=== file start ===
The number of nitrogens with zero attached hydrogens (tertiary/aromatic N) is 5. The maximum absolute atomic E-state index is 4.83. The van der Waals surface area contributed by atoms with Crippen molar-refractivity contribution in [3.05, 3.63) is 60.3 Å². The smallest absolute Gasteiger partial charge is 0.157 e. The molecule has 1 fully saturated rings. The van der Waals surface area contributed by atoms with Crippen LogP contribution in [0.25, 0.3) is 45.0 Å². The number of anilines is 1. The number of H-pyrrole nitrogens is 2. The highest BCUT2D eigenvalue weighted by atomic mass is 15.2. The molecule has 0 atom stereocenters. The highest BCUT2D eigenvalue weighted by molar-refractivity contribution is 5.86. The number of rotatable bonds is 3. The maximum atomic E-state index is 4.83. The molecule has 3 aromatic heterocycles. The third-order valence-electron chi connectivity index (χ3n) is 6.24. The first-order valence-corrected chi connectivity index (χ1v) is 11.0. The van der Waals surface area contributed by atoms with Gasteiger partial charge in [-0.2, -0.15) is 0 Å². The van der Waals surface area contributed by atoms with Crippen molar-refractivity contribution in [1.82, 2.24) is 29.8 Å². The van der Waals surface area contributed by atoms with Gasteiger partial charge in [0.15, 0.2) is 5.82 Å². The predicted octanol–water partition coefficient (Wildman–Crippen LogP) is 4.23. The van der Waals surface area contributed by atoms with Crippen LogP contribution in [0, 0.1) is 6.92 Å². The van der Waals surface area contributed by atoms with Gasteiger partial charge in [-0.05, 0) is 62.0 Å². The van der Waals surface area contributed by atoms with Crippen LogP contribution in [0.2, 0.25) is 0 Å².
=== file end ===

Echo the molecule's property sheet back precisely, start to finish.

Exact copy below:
The number of nitrogens with zero attached hydrogens (tertiary/aromatic N) is 5. The maximum absolute atomic E-state index is 4.83. The van der Waals surface area contributed by atoms with Crippen molar-refractivity contribution in [3.05, 3.63) is 60.3 Å². The smallest absolute Gasteiger partial charge is 0.157 e. The molecule has 1 fully saturated rings. The van der Waals surface area contributed by atoms with Crippen LogP contribution in [0.25, 0.3) is 45.0 Å². The number of anilines is 1. The number of H-pyrrole nitrogens is 2. The highest BCUT2D eigenvalue weighted by atomic mass is 15.2. The molecule has 0 atom stereocenters. The highest BCUT2D eigenvalue weighted by molar-refractivity contribution is 5.86. The number of rotatable bonds is 3. The maximum atomic E-state index is 4.83. The molecule has 3 aromatic heterocycles. The third-order valence-electron chi connectivity index (χ3n) is 6.24. The first-order valence-corrected chi connectivity index (χ1v) is 11.0. The van der Waals surface area contributed by atoms with Gasteiger partial charge in [-0.2, -0.15) is 0 Å². The van der Waals surface area contributed by atoms with Crippen molar-refractivity contribution in [1.82, 2.24) is 29.8 Å². The van der Waals surface area contributed by atoms with Gasteiger partial charge in [0.15, 0.2) is 5.82 Å². The predicted octanol–water partition coefficient (Wildman–Crippen LogP) is 4.23. The van der Waals surface area contributed by atoms with Crippen LogP contribution in [0, 0.1) is 6.92 Å². The van der Waals surface area contributed by atoms with Gasteiger partial charge in [-0.05, 0) is 62.0 Å². The van der Waals surface area contributed by atoms with Crippen LogP contribution in [0.2, 0.25) is 0 Å².